Put Your Phone Down – Distracted Parenting is Hurting Your Child

Everyone is worried about their kid’s screen time. Well what about your own screen time?  I’m sure you have never done any of these:

  • You are at the playground and instead of participating with your child (or let’s say even watching your child), you are on Facebook.
  • Your eating dinner and responding to work email instead of interacting with your family
  • You are at your child’s sporting event and instead of watching the game, you are shopping on Amazon. 

These are examples of distracted parenting.  In today’s video we are talking about how distracted parenting is harming your child and what you you need to do to stop it.

We are all infatuated with our phones.  Phone addiction is a real problem.  But we use them to communicate, to shop, to play, and yes, be distracted from the world. It’s this distraction that can cause problems, especially when you are a parent and the distraction is coming at the expense of your child. Before mobile phones, maybe your dad read the newspaper at the kitchen table or he listened to music with headphones on instead of playing with you.  These were his ways of tuning out the world. Sure we don’t have to be the child’s entertainment 24/7 as they need to learn to entertain themselves but they do deserve having us interact with them when the opportunity is there.  We often justify the distraction because it’s work or something we deem as “really important”.  The truth is that we make the decision that the screen interaction is more important than the interaction with the child or watching the child. Let’s be honest, interacting with a toddler or small child can be difficult, so we often decide to tune out.  And when we have a screen addiction, it’s easy to do. How do you feel when you want to talk to your child and their head is in their screen or watching TV?.  We get upset as it doesn’t feel very good. We need to set the example for our kids that a device is not a priority. It certainly is not more important than the relationship with your child.  So if there are good opportunities to watch your child do something or even better participate, take that opportunity.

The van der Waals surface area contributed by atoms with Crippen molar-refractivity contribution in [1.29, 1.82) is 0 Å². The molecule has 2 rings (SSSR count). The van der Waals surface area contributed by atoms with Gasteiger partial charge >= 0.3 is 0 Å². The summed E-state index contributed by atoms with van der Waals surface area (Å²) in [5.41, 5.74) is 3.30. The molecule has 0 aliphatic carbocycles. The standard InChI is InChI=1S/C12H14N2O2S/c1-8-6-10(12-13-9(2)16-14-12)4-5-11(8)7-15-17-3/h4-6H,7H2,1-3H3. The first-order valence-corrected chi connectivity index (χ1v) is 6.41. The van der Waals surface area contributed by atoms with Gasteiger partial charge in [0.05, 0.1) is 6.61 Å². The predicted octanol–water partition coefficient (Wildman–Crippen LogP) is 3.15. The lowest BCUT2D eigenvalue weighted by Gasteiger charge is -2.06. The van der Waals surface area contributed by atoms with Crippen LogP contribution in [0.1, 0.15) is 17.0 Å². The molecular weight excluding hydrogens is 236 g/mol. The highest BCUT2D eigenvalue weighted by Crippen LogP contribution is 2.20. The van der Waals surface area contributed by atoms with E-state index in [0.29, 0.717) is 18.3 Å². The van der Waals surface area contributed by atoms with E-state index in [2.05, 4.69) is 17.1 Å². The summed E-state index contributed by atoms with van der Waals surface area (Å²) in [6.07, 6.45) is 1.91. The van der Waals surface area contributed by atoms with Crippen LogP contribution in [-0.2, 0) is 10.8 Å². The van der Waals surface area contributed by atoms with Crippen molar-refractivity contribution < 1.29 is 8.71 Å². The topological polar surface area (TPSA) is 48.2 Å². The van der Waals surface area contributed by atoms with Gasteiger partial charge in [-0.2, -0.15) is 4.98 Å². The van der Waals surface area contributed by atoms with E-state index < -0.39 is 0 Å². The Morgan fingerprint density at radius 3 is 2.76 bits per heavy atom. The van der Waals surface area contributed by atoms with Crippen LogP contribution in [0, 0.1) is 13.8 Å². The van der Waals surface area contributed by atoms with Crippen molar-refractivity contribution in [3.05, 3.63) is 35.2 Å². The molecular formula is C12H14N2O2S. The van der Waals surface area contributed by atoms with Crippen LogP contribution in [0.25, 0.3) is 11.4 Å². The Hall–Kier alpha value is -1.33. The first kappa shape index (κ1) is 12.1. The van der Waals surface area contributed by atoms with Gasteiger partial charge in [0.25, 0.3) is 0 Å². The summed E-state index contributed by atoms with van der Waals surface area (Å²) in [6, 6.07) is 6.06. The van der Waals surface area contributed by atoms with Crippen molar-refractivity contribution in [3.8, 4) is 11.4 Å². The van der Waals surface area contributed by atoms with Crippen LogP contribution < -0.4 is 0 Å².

So let’s talk about some ways you can stop being a distracted parent:

First and foremost you have to want to stop.  If you don’t want to, we can’t go on to the next items on the list.  So you have to make the decision that it’s not good for your child for you to be distracted. Hint: if you don’t think so, you’re wrong.

Become aware of your phone use.  Are you using it in place on interacting with your child? Are you missing out on opportunities.  you may not feel like you are reality could be different.

Turn off notifications.  If the phone doesn’t beep or vibrate, you will be less inclined to pick it up.

Don’t bring it.  Leave it in the car so you can be present.

Electronic Jail. At night when you come home from work, everyone puts their electronics in electronic jail.  You don’t get your phone until after your child goes to bed and they don’t get their electronics until the next morning.

Setup Boundaries. If you “have to use it” setup boundaries with your child.  For example, I am going to make make this call for 10 minutes and then will put my phone away. Be sure to do what you say as your child learns that your word means something or not.

You don’t have to be focused on your child 100% of the time, but showing your child how important they are compared to a phone, is important.  Children do need and deserve our attention, especially when they are really young.  Don’t miss out on opportunities to connect with them.  Facebook, Amazon, and your email can wait.

I’d want to hear from you.  What are some ways we can reduce our distraction? Leave your feedback in the comments below.

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